Data gathered by NASA’s Galileo spacecraft in 1997, an old mission convey new experiences to the enticing inquiry of whether Jupiter’s moon Europa has the ingredients for life. The information gives autonomous confirmation that the moon’s subsurface fluid water repository might vent crest of water vapor over its cold shell.
The data were put through new and advanced computer models to untangle a mystery — a brief, localized bend in the magnetic field — that had gone unexplained until now. A previous study based on ultraviolet images from NASA’s Hubble Space Telescope suggested the presence of plumes. This new discovery used data collected much closer to the source and is considered strong, corroborating support for plumes.
Scientists examined Galileo’s data by Melissa McGrath of the SETI Institute in Mountain View, California. They also presented a presentation to fellow scientists, that enlightens other Hubble observations of Europa.
The research was led by Xianzhe Jia, a space physicist at the University of Michigan in Ann Arbor and lead author of the journal article.
Jia said, “One of the locations she mentioned rang a bell. Galileo actually did a flyby of that location, and it was the closest one we ever had. We realized we had to go back. We needed to see whether there was anything in the data that could tell us whether or not there was a plume.”
At the time of the 1997 flyby, around 124 miles (200 kilometers) over Europa’s surface, the Galileo group didn’t presume the shuttle may touch a crest ejecting from the frosty moon. Presently, Jia and his group trust, its way was serendipitous.
Galileo carried a powerful Plasma Wave Spectrometer (PWS) to measure plasma waves caused by charged particles in gases around Europa’s atmosphere. Jia’s team pulled that data as well, and it also appeared to back the theory of a plume.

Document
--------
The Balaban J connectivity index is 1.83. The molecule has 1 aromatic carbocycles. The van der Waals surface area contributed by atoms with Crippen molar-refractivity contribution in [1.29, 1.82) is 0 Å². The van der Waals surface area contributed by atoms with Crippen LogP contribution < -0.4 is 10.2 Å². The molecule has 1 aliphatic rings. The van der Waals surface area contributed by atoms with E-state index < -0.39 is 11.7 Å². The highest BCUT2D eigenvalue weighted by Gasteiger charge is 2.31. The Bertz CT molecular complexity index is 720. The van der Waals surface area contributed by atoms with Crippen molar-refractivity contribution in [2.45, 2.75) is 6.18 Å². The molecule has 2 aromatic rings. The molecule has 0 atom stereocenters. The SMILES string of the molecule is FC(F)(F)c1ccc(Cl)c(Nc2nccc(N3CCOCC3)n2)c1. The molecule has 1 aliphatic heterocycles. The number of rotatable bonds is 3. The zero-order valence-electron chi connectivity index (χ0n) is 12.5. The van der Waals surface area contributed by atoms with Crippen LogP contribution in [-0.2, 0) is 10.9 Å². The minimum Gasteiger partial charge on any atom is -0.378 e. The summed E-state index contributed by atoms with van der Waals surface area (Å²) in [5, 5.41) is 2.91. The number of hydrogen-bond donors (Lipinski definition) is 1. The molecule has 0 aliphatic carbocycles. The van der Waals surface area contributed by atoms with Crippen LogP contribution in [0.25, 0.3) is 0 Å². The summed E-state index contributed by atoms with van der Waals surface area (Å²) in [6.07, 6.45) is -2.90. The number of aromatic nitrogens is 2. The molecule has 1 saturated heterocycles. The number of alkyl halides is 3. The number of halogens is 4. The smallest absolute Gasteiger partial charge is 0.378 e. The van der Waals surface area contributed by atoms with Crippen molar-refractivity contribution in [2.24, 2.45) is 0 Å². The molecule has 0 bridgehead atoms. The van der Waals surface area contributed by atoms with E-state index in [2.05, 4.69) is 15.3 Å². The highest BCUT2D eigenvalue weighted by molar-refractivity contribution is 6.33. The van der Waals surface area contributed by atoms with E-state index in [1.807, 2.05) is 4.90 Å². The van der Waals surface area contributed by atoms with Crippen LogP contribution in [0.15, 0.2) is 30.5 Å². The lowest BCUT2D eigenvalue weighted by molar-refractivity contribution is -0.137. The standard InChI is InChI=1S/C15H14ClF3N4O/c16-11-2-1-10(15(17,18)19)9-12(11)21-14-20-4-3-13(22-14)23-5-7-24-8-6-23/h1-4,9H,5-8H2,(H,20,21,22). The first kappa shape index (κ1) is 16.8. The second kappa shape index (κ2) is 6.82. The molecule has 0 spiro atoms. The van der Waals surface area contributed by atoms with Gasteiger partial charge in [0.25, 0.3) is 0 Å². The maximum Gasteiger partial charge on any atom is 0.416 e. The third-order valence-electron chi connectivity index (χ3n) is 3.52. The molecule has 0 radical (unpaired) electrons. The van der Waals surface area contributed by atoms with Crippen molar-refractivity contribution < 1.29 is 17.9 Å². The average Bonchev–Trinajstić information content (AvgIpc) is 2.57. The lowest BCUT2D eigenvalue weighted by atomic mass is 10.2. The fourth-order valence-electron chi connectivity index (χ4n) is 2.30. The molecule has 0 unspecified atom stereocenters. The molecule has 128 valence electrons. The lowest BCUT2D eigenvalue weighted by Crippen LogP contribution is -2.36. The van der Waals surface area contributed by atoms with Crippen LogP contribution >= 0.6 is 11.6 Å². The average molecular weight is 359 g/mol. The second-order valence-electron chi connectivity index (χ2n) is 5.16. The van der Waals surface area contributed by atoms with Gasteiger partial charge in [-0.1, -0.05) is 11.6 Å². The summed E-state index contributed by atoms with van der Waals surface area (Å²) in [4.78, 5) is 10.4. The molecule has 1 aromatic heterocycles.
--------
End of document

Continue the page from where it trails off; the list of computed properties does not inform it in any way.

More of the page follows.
But numbers alone couldn’t paint the whole picture. Jia layered the magnetometry and plasma wave signatures into new 3D modeling developed by his team at the University of Michigan, which simulated the interactions of plasma with solar system bodies. The final ingredient was the data from Hubble that suggested dimensions of potential plumes.
The result that emerged, with a simulated plume, was a match to the magnetic field and plasma signatures the team pulled from the Galileo data.
Robert Pappalardo, Europa Clipper project scientist at NASA’s Jet Propulsion Laboratory (JPL) in Pasadena, California said, “There now seem to be too many lines of evidence to dismiss plumes at Europa. This result makes the plumes seem to be much more real and, for me, is a tipping point. These are no longer uncertain blips on a faraway image.”
The findings are good news for the Europa Clipper mission, which may launch as early as June 2022. From its orbit of Jupiter, Europa Clipper will sail close by the moon in rapid, low-altitude flybys. If plumes are indeed spewing vapor from Europa’s ocean or subsurface lakes, Europa Clipper could sample the frozen liquid and dust particles. The mission team is gearing up now to look at potential orbital paths, and the new research will play into those discussions.
Pappalardo said, “If plumes exist, and we can directly sample what’s coming from the interior of Europa, then we can more easily get at whether Europa has the ingredients for life. That’s what the mission is after. That’s the big picture.”